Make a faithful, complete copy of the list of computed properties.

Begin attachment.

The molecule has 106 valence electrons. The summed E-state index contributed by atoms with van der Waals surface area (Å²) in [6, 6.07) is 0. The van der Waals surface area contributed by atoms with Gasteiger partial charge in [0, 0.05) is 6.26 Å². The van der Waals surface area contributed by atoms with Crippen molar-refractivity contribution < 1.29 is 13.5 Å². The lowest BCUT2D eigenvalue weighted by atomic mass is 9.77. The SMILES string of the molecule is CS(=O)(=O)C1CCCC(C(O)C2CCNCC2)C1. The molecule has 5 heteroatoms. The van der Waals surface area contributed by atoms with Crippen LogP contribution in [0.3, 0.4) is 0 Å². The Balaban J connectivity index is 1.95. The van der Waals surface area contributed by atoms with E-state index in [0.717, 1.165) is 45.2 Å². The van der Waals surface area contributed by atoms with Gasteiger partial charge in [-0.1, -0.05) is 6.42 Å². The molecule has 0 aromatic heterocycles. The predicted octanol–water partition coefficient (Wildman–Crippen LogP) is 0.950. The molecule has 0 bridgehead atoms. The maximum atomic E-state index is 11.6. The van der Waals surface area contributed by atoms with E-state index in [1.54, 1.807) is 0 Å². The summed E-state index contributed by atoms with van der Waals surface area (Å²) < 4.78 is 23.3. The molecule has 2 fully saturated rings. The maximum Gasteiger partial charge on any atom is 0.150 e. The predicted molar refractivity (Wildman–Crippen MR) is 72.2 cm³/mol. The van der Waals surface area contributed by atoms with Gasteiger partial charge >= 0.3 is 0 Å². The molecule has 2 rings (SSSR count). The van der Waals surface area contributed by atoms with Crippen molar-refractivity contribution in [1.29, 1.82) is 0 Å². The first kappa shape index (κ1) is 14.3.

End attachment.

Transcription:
The molecule has 106 valence electrons. The summed E-state index contributed by atoms with van der Waals surface area (Å²) in [6, 6.07) is 0. The van der Waals surface area contributed by atoms with Gasteiger partial charge in [0, 0.05) is 6.26 Å². The van der Waals surface area contributed by atoms with Crippen molar-refractivity contribution < 1.29 is 13.5 Å². The lowest BCUT2D eigenvalue weighted by atomic mass is 9.77. The SMILES string of the molecule is CS(=O)(=O)C1CCCC(C(O)C2CCNCC2)C1. The molecule has 5 heteroatoms. The van der Waals surface area contributed by atoms with Crippen LogP contribution in [0.3, 0.4) is 0 Å². The Balaban J connectivity index is 1.95. The van der Waals surface area contributed by atoms with E-state index in [0.717, 1.165) is 45.2 Å². The van der Waals surface area contributed by atoms with Gasteiger partial charge in [-0.1, -0.05) is 6.42 Å². The molecule has 0 aromatic heterocycles. The predicted octanol–water partition coefficient (Wildman–Crippen LogP) is 0.950. The molecule has 0 bridgehead atoms. The maximum atomic E-state index is 11.6. The van der Waals surface area contributed by atoms with E-state index in [1.54, 1.807) is 0 Å². The summed E-state index contributed by atoms with van der Waals surface area (Å²) < 4.78 is 23.3. The molecule has 2 fully saturated rings. The maximum Gasteiger partial charge on any atom is 0.150 e. The predicted molar refractivity (Wildman–Crippen MR) is 72.2 cm³/mol. The van der Waals surface area contributed by atoms with Gasteiger partial charge >= 0.3 is 0 Å². The molecule has 2 rings (SSSR count). The van der Waals surface area contributed by atoms with Crippen molar-refractivity contribution in [1.29, 1.82) is 0 Å². The first kappa shape index (κ1) is 14.3.